For this reason I think that small government types can make some headway in the next few years. They are the only ones who can offer any real solutions to the economy. And I also think social issues and the power of evangelicals is going to wane. People have priorities and they are going to care a lot less about cultural issues. Scott Brown is now the hero de jour of the Republican Party. Yet, it is my understanding that he is pretty much a social liberal. Republicans couldn’t afford to take evangelicals and cultural issues for granted in the 90s and 00s. The economy was good, so they couldn’t use that as much or a political issue. And they didn’t think they had any hope of winning in places like Massachusetts and California anyway. Well that is changed. Brown proves that they can be competitive in places like Massachusetts if they just jettison the social conservatism. Now they have a reason to ignore the social conservatives and an issue on the economy to run on.

  8. You know, how is 40+% supporting or even applauding Obama? By any objective criteria–even sitting in the position of a leftist–he’s a piss-poor president. Has partisanship reached such delusional levels that people won’t turn on gross incompetence?

    1. For about 40% of the population it has always been so. I bet even Nixon and Johnson still had 35 or 40 percent support at the end of their Presidencies. Some people hate the other side more than they like their own.

      1. Jeez, John, why did you make me remember? In 1965, after Johnson crushed Goldwater, we YAFers manned a petition booth to “Back the President’s Strong Stand on Vietnam.”
        It wasn’t the end of Johnson’s term, but here’s a bunch of rock-ribbed conservatives finding something “good” to support in LBJ’s agenda. Think how much easier it is for one’s committed supporters to overlook shortcomings.

  9. True John.

    Dismal economic times do have a tendency to cause one to re-evaluate one’s sense of priorities.

    Cultural issues and social arguments are luxuries that are addressed when a robust economy permits; perhaps it may be wise to jettison them altogether, especially issues such as gay marriage (government shouldn’t be in the marriage business period).

    Based on those poll numbers, I fear that health care and the economy will be conflated and also looked by the electorate more and more as a cultural phenomenon than strictly from an economic perspective, i.e. my health care is a right and employment is a right.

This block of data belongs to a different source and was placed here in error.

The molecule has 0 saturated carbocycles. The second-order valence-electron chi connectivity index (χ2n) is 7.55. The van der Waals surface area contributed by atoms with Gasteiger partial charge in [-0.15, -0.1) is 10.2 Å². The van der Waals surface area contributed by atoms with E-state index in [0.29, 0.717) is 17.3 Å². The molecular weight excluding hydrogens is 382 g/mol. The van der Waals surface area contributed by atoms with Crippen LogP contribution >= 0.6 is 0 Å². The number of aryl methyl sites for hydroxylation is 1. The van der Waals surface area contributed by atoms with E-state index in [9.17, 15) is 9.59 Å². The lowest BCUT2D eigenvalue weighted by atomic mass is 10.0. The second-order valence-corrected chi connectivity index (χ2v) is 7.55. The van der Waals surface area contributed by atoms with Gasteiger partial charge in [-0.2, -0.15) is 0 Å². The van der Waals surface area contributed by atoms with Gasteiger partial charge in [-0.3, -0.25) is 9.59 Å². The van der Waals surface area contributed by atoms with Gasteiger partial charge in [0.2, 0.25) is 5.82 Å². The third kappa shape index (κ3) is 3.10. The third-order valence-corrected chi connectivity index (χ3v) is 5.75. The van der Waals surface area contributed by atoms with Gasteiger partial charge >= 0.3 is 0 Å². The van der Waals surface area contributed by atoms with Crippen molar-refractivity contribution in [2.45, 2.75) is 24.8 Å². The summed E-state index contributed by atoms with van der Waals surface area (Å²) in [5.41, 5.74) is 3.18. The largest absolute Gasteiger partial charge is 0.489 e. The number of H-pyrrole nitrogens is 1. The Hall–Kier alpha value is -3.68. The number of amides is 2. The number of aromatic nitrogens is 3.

Especially with the class envy being hurled at the financial sector bonuses
    and people asking “Well, if the Corpratists can have theirs, why can’t I?”

    Class envy is an excellent weapon used by Progressives for decades, and poor economic times breeds cries of, “Soak the rich, they can afford it!”
    Which I fear will make limited, fiscally restrained government much harder to realize: both parties appear to want the same conclusion but wish different times and methods of statist implementation.

    Progressives are generally better at argumentum ad populum approaches but The One tried to do too much too soon and picked his battles unwisely so far and we’ll see if the repubs can actually be conservative for a minute.

    1. That is what Obama is going to try. His “pivot” is going to be soak the rich and kill the bankers. The problem is that it won’t work. The economy will just get worse or at best stagnate. The one good thing about the economy is that people can see and feel the results of policies. The Democrats played class warfare under Carter. They campaigned against Reagan in 1980 saying that he was a vicious capitalist who was going to kill social security and give it all to the rich. And the Dems got killed. We are still basically a capitalist country. People understand that lower taxes generally give a better economy. And they also understand that we can’t continue to run trillion dollar deficits. There is only one way out of this, lower taxes, lower spending, and stop devaluing the currency.

      The sad fact is that I think people really were ready to make sacrifices for Obama. If he had just asked, they would have taken some austerity. The stimulus was very unpopular. But Obama never asked. He was too busy letting Pelosi and Reid steal.

      1. You know what the problem with class warfare is? Not understanding who the real classes are who are fighting. It ain’t the rich versus the poor, it’s the government (and friends) versus the rest of us.